The Drunken City

 

By Adam Bockthe drunken city

Directed by Johnny Michael DiResta

At Steppenwolf Theatre Next Up Series

A 20-30something date night show is a  funny and loud affair

I must confess that as a 60something old guy, I find a group of loud drunken gals out on a ‘girl’s night out’ to celebrate one of the girls engagement not to be very interesting.  I also hate drunks and loud obnoxious folks–so I’ll turn ‘reporter’ since The Drunken City is a funny yet poignant one act about how we love and what it is to be able to love. Is love an acquired social skill?  And can we love someone but not be in love with that person. Last, can we change our mind about getting married despite all social pressure around the ceremony?

Drunken City

We meet the three gals – Melissa (Audrey Francis), Linda (Emjoy Gavino), and Marine (Darci Nalepa) as they first introduce themselves to us, then they take us back to the night at the bars when Marine meet a tall man – Frank (Brian King) on the rebound from a jilted love affair. His wing man, Eddie (Andrew Goetten) prods him to go after Marnie despite Melissa and Linda pretests that Marnie is engaged. The antics of all these drunks  fuels much of the comedy. There is a secondary story involving the closeted Eddie and Bob (Sean Parris), the gals employer and friend. These two believe they don’t both understand and know how to love.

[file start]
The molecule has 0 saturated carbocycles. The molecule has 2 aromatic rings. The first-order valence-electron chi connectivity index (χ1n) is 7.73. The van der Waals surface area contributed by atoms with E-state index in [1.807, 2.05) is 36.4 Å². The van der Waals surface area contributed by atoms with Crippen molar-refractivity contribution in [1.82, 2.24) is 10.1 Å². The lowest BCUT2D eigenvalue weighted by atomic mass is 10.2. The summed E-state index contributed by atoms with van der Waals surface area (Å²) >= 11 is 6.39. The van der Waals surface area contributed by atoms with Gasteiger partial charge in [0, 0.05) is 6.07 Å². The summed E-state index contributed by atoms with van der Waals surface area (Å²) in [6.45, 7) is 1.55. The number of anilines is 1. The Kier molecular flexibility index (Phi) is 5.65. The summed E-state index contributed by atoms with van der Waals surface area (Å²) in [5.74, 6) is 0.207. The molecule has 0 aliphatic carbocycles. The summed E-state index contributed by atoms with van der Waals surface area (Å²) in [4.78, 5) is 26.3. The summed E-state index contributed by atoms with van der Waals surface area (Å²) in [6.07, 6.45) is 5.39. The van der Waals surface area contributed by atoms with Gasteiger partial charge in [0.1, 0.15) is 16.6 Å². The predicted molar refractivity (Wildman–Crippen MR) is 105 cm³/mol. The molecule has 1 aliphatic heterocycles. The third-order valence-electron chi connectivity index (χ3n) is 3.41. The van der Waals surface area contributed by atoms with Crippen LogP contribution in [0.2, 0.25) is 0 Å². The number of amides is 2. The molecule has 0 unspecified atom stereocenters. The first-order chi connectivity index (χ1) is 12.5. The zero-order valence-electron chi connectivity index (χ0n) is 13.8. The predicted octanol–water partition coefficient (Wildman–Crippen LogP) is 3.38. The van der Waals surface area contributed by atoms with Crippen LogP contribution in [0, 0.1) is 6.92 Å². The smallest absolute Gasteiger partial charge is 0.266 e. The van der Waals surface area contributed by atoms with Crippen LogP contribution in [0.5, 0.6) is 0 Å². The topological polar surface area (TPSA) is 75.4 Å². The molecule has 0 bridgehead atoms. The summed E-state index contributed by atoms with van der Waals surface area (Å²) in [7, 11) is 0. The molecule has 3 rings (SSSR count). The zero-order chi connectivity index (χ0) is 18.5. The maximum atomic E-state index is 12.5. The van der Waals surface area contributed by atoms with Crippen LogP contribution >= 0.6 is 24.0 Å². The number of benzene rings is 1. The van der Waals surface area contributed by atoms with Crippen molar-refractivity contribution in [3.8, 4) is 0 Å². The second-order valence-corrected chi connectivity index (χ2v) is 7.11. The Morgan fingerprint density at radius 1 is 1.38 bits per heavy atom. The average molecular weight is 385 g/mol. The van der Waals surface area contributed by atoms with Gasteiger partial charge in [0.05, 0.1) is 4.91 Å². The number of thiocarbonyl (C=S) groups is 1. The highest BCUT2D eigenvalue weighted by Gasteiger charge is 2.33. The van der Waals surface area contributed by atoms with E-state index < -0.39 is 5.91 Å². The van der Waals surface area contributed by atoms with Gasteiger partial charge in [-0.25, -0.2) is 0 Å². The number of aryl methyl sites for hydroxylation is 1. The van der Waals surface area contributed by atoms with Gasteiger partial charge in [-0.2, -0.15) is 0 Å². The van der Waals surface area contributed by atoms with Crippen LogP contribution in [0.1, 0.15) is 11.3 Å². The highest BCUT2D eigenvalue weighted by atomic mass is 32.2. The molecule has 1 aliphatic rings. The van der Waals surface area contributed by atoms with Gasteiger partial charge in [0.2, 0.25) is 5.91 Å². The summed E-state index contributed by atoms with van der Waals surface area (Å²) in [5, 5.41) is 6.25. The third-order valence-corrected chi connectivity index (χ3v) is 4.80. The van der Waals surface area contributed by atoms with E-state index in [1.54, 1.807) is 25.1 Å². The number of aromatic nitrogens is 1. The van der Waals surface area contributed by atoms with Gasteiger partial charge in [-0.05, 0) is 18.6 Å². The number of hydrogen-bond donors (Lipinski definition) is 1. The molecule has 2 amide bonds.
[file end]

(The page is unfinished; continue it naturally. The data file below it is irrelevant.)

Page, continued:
Add a song by Emjoy Gavino that only seems to exist so the cast can change clothing and The Drunken City moves from a noisy drunken show to a serious relationship drama. The cast each had their moments and the staging was manic and funny. Emjoy Gavino and Brian King were particularly effective. So us old-timers may not enjoy this comedy but it sure works for the 20/30something target audience.

Somewhat Recommended

Tom Williams

As part of the Next Up Series at Steppenwolf Theatre